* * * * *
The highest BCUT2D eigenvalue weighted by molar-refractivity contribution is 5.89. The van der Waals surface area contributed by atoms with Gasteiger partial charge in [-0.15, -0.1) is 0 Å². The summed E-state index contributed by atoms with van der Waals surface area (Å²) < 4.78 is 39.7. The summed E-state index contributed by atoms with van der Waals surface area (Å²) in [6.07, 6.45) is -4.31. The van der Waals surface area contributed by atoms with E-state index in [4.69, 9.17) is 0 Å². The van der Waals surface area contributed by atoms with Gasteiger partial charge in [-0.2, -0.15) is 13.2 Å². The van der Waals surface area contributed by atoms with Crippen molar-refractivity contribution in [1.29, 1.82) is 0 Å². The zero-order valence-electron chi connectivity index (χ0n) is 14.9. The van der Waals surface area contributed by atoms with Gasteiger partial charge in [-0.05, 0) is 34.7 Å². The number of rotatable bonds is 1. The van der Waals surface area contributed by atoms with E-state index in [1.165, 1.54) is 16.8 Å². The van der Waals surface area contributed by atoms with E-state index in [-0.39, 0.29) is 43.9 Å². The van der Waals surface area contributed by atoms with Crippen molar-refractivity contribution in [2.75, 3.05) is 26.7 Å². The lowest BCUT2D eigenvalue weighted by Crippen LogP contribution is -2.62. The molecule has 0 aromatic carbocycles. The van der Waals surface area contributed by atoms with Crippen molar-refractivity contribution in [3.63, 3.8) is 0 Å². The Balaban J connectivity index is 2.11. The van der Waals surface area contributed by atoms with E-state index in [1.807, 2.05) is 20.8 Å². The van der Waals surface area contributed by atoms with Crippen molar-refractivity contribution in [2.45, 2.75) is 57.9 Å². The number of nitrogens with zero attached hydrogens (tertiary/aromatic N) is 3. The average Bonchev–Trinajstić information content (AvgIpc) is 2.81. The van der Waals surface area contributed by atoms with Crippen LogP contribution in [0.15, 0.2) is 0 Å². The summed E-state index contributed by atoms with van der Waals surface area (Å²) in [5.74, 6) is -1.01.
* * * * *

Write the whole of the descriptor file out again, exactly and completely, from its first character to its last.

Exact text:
The highest BCUT2D eigenvalue weighted by molar-refractivity contribution is 5.89. The van der Waals surface area contributed by atoms with Gasteiger partial charge in [-0.15, -0.1) is 0 Å². The summed E-state index contributed by atoms with van der Waals surface area (Å²) < 4.78 is 39.7. The summed E-state index contributed by atoms with van der Waals surface area (Å²) in [6.07, 6.45) is -4.31. The van der Waals surface area contributed by atoms with E-state index in [4.69, 9.17) is 0 Å². The van der Waals surface area contributed by atoms with Gasteiger partial charge in [-0.2, -0.15) is 13.2 Å². The van der Waals surface area contributed by atoms with Crippen molar-refractivity contribution in [1.29, 1.82) is 0 Å². The zero-order valence-electron chi connectivity index (χ0n) is 14.9. The van der Waals surface area contributed by atoms with Gasteiger partial charge in [-0.05, 0) is 34.7 Å². The number of rotatable bonds is 1. The van der Waals surface area contributed by atoms with E-state index in [1.165, 1.54) is 16.8 Å². The van der Waals surface area contributed by atoms with E-state index in [-0.39, 0.29) is 43.9 Å². The van der Waals surface area contributed by atoms with Crippen molar-refractivity contribution in [2.75, 3.05) is 26.7 Å². The lowest BCUT2D eigenvalue weighted by Crippen LogP contribution is -2.62. The molecule has 0 aromatic carbocycles. The van der Waals surface area contributed by atoms with Crippen molar-refractivity contribution in [3.63, 3.8) is 0 Å². The Balaban J connectivity index is 2.11. The van der Waals surface area contributed by atoms with E-state index in [1.807, 2.05) is 20.8 Å². The van der Waals surface area contributed by atoms with Crippen molar-refractivity contribution in [2.45, 2.75) is 57.9 Å². The number of nitrogens with zero attached hydrogens (tertiary/aromatic N) is 3. The average Bonchev–Trinajstić information content (AvgIpc) is 2.81. The van der Waals surface area contributed by atoms with Crippen LogP contribution in [0.15, 0.2) is 0 Å². The summed E-state index contributed by atoms with van der Waals surface area (Å²) in [5.74, 6) is -1.01.